Boiling seems to have been the most common way of cooking. Boiling could retain the juices and fats better than other methods and it was essential. Cooking meats and vegetables in meat stock were probably done in an iron cauldron. Stews, porridge and sauces were likely made in clay or soapstone vessels. Boiled dishes had a place at all meals, even the fancier ones.
Ovens were quite rare in Iron Age Scandinavia, but there was still a wide range of ways to bake food. Roots vegetables were baked in the ashes in the hearth and meat could be baked in cooking pits. The bread was probably baked over hot stones or directly in the ashes, more often than in ovens. Most bread would’ve been unleavened, but there are finds of bread with gas bubbles. They were probably made as sourdoughs or with yeast from brewing.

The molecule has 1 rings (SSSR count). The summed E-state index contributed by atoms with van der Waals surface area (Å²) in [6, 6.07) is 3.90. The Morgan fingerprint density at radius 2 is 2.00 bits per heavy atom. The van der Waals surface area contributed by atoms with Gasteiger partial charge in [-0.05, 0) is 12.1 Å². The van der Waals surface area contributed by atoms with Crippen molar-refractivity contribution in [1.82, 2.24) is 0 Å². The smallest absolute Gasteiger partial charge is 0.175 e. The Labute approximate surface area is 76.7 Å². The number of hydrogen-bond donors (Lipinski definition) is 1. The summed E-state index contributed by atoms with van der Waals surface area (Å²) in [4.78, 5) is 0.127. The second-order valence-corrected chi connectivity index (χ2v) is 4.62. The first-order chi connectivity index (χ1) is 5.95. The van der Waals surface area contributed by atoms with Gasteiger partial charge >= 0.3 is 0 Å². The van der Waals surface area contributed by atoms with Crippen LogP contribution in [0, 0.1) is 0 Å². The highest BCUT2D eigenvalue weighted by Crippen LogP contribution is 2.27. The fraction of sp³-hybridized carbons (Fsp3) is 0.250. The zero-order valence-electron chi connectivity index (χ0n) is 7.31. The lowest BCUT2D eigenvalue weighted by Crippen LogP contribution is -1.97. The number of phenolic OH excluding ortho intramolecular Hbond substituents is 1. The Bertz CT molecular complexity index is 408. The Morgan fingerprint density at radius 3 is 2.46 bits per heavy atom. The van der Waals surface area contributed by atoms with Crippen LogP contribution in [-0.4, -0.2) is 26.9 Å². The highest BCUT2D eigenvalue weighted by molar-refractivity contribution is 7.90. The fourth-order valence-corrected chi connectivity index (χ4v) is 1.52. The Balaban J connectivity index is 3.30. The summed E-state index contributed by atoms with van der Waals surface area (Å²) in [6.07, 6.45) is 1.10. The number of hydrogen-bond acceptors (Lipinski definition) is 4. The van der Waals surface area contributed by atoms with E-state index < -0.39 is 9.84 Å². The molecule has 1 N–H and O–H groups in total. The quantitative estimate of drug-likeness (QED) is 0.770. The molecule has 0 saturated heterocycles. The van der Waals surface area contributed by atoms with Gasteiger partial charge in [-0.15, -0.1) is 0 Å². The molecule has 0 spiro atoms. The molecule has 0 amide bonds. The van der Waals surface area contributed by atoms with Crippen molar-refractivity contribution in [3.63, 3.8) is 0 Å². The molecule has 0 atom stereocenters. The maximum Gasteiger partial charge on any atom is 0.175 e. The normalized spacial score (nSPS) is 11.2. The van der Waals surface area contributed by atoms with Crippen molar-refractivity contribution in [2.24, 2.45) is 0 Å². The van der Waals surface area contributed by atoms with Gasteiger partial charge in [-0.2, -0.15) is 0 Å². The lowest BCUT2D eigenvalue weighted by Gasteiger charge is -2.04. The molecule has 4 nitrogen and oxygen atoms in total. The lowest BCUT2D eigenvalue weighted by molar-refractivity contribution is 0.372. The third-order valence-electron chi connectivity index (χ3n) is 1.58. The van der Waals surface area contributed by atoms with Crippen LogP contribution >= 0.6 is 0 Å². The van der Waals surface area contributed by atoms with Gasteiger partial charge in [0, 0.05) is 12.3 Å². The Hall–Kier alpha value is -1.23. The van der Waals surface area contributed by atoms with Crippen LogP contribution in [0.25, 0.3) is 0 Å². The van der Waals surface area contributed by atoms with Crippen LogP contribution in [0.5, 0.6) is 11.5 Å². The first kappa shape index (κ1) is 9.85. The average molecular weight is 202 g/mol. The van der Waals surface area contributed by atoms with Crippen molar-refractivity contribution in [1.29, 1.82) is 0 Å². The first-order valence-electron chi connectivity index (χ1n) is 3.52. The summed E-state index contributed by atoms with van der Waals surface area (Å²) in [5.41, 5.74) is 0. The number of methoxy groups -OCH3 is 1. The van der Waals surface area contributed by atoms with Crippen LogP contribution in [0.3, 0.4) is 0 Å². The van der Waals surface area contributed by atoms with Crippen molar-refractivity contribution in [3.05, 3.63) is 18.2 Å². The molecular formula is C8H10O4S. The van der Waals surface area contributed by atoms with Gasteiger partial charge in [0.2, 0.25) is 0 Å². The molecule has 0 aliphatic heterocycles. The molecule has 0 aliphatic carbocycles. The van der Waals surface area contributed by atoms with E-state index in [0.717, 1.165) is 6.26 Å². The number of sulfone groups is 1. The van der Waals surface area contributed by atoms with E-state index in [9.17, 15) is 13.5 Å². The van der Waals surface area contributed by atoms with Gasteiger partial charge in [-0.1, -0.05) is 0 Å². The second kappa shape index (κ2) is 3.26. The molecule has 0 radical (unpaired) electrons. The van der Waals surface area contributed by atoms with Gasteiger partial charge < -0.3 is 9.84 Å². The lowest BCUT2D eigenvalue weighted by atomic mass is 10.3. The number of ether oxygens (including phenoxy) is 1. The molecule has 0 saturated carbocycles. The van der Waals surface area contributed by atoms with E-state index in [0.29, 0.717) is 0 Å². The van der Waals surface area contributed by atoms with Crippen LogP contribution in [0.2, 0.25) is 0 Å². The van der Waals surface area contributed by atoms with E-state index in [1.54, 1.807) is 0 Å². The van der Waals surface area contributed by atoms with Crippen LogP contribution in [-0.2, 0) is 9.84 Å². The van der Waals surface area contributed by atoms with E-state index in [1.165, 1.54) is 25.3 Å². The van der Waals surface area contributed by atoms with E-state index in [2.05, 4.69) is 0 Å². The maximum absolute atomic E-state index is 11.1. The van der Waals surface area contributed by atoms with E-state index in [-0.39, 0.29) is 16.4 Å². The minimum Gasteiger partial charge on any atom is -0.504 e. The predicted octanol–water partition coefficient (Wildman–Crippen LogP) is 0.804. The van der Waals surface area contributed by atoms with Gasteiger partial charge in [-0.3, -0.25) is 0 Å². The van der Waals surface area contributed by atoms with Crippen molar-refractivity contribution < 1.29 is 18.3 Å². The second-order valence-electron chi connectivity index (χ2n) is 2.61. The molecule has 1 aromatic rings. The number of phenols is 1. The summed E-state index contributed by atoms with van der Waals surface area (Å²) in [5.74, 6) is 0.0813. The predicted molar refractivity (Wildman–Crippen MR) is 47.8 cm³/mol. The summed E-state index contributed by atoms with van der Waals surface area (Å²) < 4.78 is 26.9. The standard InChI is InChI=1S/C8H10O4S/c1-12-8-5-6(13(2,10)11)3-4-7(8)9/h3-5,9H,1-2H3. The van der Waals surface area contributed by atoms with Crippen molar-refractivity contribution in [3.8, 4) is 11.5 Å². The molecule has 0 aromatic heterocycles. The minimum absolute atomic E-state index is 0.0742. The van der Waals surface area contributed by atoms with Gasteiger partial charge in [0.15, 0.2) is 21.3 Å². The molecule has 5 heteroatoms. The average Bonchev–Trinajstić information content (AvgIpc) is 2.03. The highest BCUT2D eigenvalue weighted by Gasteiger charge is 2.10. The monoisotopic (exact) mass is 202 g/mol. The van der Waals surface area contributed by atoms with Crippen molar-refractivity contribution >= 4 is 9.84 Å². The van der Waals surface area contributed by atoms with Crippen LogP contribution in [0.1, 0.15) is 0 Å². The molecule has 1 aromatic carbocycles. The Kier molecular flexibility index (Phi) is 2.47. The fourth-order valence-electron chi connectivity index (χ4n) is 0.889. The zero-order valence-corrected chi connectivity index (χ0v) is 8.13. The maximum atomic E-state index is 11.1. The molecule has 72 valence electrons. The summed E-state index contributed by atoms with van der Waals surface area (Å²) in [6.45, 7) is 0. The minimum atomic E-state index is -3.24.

For special occasions, meat could be cooked on fire spits. The taste was probably more enjoyable than when boiled, but it was wasteful in terms of juices and fats. But they likely gathered the drippings from the metre long meat skewers. Using spits like this was time-consuming and took a lot of work. There’s also one find that indicates that there might have been grills as well, to fry meat or fish on.